Central Procurement – the Financial Implications
by Nick Mühlemann, Director, Consulting, PwC and Sebastian di Paola, Partner, Global Corporate Treasury Solutions, PwC
Procurement is the purchase of goods and services for consumption in business operations and or resale. The purchase of goods and services accounts for a major component of the costs base of manufacturing, services and retailing companies alike. For this reason, most companies are constantly examining ways to manage procurement more effectively; for many, this means increasing the level of central control over the function. As companies grow, the opportunity to drive benefit from procurement also grows – but so do the challenges, especially where the growth is across national borders.
As companies grow, the opportunity to drive benefit from procurement also grows - but so do the challenges.
The international marketplace is now a fact of business life: value chains span countries and regions and companies have both international supplier and customer bases. In response many companies are centralising control over aspects of their supply chains. For procurement this presents specific challenges, for example how to adopt a low cost country sourcing strategy whilst balancing the need for supply flexibility and managing the risk of continuity of supply, transport cost and lead time. These complex challenges contribute to the drive to centralise control over procurement and take more of these strategic procurement decisions above the individual country level. The centralisation of procurement is typically not a goal in itself, rather a staging point on the journey to a wider supply chain or corporate centralisation programme. However, the structural changes necessary to facilitate this central control can present further opportunities to optimise financial aspects of the business, including a more tax effective structure for procurement and or the wider business.
For the treasurer, initiatives to optimise and centralise procurement processes create some important challenges, but also deliver opportunity. In particular, the impact of centralisation on the nature, visibility and location of commodity exposures means that the organisation needs to consider how commodity risks can most effectively be managed in the new structure. Equally, benefits may arise for treasury in respect of centralised FX hedging, payments and third-party financing arrangements.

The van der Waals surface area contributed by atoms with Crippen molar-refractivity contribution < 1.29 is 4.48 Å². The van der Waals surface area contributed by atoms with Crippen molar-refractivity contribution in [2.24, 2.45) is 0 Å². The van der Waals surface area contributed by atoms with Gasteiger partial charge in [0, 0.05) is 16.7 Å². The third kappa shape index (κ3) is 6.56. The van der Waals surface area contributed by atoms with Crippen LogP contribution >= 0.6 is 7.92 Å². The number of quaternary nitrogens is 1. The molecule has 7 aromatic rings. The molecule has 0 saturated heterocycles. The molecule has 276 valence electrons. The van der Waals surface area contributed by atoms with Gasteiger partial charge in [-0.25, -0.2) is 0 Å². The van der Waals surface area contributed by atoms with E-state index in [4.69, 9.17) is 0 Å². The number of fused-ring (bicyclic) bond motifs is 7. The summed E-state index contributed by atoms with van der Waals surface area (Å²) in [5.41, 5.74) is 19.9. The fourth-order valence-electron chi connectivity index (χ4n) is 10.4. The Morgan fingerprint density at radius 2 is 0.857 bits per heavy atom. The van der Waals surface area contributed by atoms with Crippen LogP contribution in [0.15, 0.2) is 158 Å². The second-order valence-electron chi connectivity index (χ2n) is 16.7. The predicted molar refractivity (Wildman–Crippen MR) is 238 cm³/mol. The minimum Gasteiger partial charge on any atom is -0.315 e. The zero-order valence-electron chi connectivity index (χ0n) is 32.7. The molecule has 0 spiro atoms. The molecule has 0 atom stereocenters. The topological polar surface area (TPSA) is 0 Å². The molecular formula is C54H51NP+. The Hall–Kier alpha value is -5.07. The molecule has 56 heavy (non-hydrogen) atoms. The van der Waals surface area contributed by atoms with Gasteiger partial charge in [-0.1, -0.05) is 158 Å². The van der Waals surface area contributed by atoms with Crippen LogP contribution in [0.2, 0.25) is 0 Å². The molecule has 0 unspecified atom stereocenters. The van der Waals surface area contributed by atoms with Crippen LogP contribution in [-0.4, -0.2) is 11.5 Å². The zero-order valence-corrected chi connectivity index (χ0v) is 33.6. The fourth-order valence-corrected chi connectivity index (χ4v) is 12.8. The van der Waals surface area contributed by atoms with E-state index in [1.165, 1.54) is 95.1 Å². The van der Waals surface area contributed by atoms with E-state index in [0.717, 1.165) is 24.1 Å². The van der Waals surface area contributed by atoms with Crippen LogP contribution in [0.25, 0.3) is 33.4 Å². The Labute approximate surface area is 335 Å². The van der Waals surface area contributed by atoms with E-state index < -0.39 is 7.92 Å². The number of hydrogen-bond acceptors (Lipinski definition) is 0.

To address these issues, the following article will explore how the procurement function adds value in the modern organisation and how this is shaping how the procurement function itself is organised. We will look at the implications this has for the firm’s Effective Tax Rate, and the broader opportunities it presents for the finance function in areas including commodity and FX risk management, cash pooling and reverse factoring.
A move away from banging fists on tables
To understand this increase in centralisation we must first examine the ways in which procurement delivers value to the modern organisation.
The traditional focus of the procurement department has been on driving commercial benefits – put bluntly this meant getting a better deal from the supplier, more often than not by driving down the purchase price through hard negotiations. However, this tactic can only go so far, for so long. At the end of the day suppliers need an economic sales price: they too have investors who will only fund below market returns for a finite period of time. Unless an equitable price is agreed the supplier will cease business with the customer and possibly exit the industry. So purchasing professionals have had to think more strategically and look for ways to deliver sustainable benefits through improved relationships with both the suppliers and their own internal customers. Today, a typical procurement department’s focus will have four pillars:
1. What to buy (demand management) – work with supply chain, engineering and other business customers to optimise and harmonise the specification of the product to be bought, reduce purchase volumes, and increase internal compliance to purchasing strategies (e.g., get more people to buy off negotiated contracts).